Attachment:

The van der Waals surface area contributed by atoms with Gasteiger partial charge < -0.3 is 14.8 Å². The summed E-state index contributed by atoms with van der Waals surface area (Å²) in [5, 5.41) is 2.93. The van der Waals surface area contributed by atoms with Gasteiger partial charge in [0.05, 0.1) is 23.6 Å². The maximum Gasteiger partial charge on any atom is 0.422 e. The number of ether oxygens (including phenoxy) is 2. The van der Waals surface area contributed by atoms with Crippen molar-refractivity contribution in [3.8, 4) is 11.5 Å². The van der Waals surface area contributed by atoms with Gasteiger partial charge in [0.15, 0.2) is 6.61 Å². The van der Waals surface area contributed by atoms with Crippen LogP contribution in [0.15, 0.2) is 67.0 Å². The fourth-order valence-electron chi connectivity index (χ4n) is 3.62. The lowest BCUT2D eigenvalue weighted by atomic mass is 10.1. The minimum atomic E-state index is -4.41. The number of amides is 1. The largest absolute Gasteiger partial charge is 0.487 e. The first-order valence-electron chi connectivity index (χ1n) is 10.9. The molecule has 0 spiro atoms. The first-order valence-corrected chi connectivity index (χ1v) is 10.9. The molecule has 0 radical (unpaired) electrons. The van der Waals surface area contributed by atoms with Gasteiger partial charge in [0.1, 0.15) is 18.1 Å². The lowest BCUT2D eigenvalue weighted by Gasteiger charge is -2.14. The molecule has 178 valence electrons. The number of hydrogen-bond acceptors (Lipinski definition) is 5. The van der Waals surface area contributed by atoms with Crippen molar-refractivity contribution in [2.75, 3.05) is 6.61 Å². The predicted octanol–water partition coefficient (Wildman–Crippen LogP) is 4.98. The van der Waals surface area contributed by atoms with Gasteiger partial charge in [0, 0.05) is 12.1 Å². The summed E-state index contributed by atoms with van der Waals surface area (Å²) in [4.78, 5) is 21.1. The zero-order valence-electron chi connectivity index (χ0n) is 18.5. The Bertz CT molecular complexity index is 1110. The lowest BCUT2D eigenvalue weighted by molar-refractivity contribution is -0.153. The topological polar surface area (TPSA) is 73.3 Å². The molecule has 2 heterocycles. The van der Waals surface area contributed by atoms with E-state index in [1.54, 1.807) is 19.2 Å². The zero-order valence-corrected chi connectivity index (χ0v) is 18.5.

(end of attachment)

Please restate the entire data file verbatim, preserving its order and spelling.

The van der Waals surface area contributed by atoms with Gasteiger partial charge < -0.3 is 14.8 Å². The summed E-state index contributed by atoms with van der Waals surface area (Å²) in [5, 5.41) is 2.93. The van der Waals surface area contributed by atoms with Gasteiger partial charge in [0.05, 0.1) is 23.6 Å². The maximum Gasteiger partial charge on any atom is 0.422 e. The number of ether oxygens (including phenoxy) is 2. The van der Waals surface area contributed by atoms with Crippen molar-refractivity contribution in [3.8, 4) is 11.5 Å². The van der Waals surface area contributed by atoms with Gasteiger partial charge in [0.15, 0.2) is 6.61 Å². The van der Waals surface area contributed by atoms with Crippen LogP contribution in [0.15, 0.2) is 67.0 Å². The fourth-order valence-electron chi connectivity index (χ4n) is 3.62. The lowest BCUT2D eigenvalue weighted by atomic mass is 10.1. The minimum atomic E-state index is -4.41. The number of amides is 1. The largest absolute Gasteiger partial charge is 0.487 e. The first-order valence-electron chi connectivity index (χ1n) is 10.9. The molecule has 0 spiro atoms. The first-order valence-corrected chi connectivity index (χ1v) is 10.9. The molecule has 0 radical (unpaired) electrons. The van der Waals surface area contributed by atoms with Gasteiger partial charge in [0.1, 0.15) is 18.1 Å². The lowest BCUT2D eigenvalue weighted by Gasteiger charge is -2.14. The molecule has 178 valence electrons. The number of hydrogen-bond acceptors (Lipinski definition) is 5. The van der Waals surface area contributed by atoms with Crippen molar-refractivity contribution in [2.75, 3.05) is 6.61 Å². The predicted octanol–water partition coefficient (Wildman–Crippen LogP) is 4.98. The van der Waals surface area contributed by atoms with Gasteiger partial charge in [0, 0.05) is 12.1 Å². The summed E-state index contributed by atoms with van der Waals surface area (Å²) in [4.78, 5) is 21.1. The zero-order valence-electron chi connectivity index (χ0n) is 18.5. The Bertz CT molecular complexity index is 1110. The lowest BCUT2D eigenvalue weighted by molar-refractivity contribution is -0.153. The topological polar surface area (TPSA) is 73.3 Å². The molecule has 2 heterocycles. The van der Waals surface area contributed by atoms with E-state index in [1.54, 1.807) is 19.2 Å². The zero-order valence-corrected chi connectivity index (χ0v) is 18.5.